Solar Power Brings Clean Water to Remote Mexican Village
In a remote Mexican village on the Yucatan peninsula, residents are drinking clean water thanks to the power of the sun.
La Mancalona is a small community made up of mostly beekeepers and subsistence farmers, and much of their water comes from collecting rain. There are also wells to draw from, but the underground water table is brackish and unsuitable for drinking. Without a purification or desalination system in place, the community had no reliable access to safe drinking water except to buy it in bottles. Seeing an opportunity to help, a team from MIT engineered and installed a solar-powered water filtration system for La Mancalona.
The filtration system is a photovoltaic-powered reverse osmosis system, or PVRO. It’s powered by two solar photovoltaic panels which generate enough electricity to run a set of pumps, which then force water through semi-permeable membranes in a process known as reverse osmosis. The membranes are able to filter out particles and microorganisms, rendering the water safe for drinking. More importantly, this filtration process can remove salt, making the community’s brackish well water fit to drink. The setup is able to produce a thousand liters of clean drinking water for La Mancalona’s 450 residents every day.
Once an aid organization identified La Mancalona as a good site for a PRVO project, MIT sent a team there with the equipment. Adding to the difficulty of setting up complex equipment in a rural setting, residents there speak a local dialect that varies greatly from standard Mexican Spanish. Aid workers were needed on site to translate instructions from English to Spanish to the local dialect, and back again.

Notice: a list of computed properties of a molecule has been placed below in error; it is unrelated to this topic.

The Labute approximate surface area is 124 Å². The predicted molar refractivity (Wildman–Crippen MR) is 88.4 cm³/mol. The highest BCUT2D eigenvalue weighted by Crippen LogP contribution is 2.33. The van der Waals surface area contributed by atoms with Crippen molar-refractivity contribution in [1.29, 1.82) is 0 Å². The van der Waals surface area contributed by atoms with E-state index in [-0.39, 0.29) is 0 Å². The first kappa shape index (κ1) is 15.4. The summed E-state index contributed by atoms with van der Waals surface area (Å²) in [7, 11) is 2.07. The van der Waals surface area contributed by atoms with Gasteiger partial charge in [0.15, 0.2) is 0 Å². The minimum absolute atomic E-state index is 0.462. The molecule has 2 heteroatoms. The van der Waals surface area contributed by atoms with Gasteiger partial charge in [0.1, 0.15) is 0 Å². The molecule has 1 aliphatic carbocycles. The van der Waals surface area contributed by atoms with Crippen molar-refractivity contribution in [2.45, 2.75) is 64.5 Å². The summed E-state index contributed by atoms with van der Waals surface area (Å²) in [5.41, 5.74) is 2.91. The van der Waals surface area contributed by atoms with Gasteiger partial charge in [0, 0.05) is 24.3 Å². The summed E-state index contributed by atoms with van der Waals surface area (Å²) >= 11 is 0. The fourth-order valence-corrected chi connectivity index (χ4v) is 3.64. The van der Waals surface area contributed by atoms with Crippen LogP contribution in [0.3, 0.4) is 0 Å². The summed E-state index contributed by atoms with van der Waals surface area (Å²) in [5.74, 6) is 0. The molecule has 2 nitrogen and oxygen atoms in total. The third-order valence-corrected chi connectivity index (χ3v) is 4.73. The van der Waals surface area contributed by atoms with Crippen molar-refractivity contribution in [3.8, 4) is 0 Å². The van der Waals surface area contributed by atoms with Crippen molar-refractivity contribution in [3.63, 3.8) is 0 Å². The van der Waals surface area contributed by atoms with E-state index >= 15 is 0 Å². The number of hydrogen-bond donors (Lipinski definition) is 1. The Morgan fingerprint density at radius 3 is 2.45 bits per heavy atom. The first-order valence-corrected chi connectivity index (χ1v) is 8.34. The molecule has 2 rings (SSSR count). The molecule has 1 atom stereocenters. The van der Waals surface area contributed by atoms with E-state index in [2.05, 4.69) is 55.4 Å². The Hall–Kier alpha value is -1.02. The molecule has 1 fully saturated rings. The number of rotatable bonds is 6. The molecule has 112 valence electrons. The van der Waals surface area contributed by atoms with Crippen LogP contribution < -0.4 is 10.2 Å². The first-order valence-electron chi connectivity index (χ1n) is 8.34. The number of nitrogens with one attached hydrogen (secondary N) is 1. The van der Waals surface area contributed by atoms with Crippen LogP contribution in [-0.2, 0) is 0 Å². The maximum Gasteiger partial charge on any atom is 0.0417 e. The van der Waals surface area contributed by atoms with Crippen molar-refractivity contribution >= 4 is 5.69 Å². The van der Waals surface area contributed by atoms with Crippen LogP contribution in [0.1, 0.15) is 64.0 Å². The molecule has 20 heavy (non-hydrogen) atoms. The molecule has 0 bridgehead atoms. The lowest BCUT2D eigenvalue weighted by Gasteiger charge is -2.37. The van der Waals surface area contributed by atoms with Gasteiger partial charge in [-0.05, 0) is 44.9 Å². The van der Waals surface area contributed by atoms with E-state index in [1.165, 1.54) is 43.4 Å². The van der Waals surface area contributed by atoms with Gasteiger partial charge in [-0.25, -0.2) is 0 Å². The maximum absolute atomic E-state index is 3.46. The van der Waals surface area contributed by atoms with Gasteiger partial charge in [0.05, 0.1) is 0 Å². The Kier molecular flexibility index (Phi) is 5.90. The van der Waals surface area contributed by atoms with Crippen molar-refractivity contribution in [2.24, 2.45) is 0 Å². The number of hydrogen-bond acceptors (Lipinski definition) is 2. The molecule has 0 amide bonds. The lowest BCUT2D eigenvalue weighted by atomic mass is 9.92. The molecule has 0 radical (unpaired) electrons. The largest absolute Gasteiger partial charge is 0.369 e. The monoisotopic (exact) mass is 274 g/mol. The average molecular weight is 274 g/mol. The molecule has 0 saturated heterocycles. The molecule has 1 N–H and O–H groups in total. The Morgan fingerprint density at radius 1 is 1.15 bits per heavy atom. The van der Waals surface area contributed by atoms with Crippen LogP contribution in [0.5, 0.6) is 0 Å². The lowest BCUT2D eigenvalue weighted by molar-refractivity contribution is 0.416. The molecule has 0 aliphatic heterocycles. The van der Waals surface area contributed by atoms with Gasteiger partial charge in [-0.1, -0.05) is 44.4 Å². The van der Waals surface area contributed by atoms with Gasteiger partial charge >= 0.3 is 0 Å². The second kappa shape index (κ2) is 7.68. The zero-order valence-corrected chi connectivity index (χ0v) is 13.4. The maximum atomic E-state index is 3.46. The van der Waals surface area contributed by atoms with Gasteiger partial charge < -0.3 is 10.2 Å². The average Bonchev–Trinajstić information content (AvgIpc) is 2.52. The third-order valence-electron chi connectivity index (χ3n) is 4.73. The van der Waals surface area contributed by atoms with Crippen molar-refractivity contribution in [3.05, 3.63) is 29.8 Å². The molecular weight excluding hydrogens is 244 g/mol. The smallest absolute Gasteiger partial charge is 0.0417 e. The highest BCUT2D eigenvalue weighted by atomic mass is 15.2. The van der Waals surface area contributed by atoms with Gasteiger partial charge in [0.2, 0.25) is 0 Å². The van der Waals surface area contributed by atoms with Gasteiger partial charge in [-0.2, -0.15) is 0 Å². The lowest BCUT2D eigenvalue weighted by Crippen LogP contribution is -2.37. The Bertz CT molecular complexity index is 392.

One of the core aspects of the plan was to make the project self-sustaining: despite the complexity of the system, the community needed to be able to run the PVRO and absorb the cost of running it. While the design worked in a laboratory setting, this was the first time it was used in the field. MIT’s Huda Elasaad worked with them, training them in operation and maintenance of the new filtration system, and found them to be eager and capable. They’re currently in charge of the system; they change out the filters, replace batteries, and with a local supplier for replacement parts, they don’t need MIT’s continued presence. MIT’s Stephen Dubowsky described the entire project in a paper submitted to the journal Desalination in November 2015, where he concluded that PVRO clean water is a viable approach, both economically and practically, for rural communities with sufficient sunlight.
The filtration system has become a business opportunity for the village, too: they sell the filtered water for 5 pesos a bottle, approximately one tenth of the cost of bottled water from outside. The entire community agreed on the price, and the funds are used to maintain the system, with extra money getting reinvested in the community. They have plans to increase their capacity in the future, to sell water to tourists and bring in even more money to improve their lives.
Photo credit Rick Gonzalez via Flickr under Creative Commons license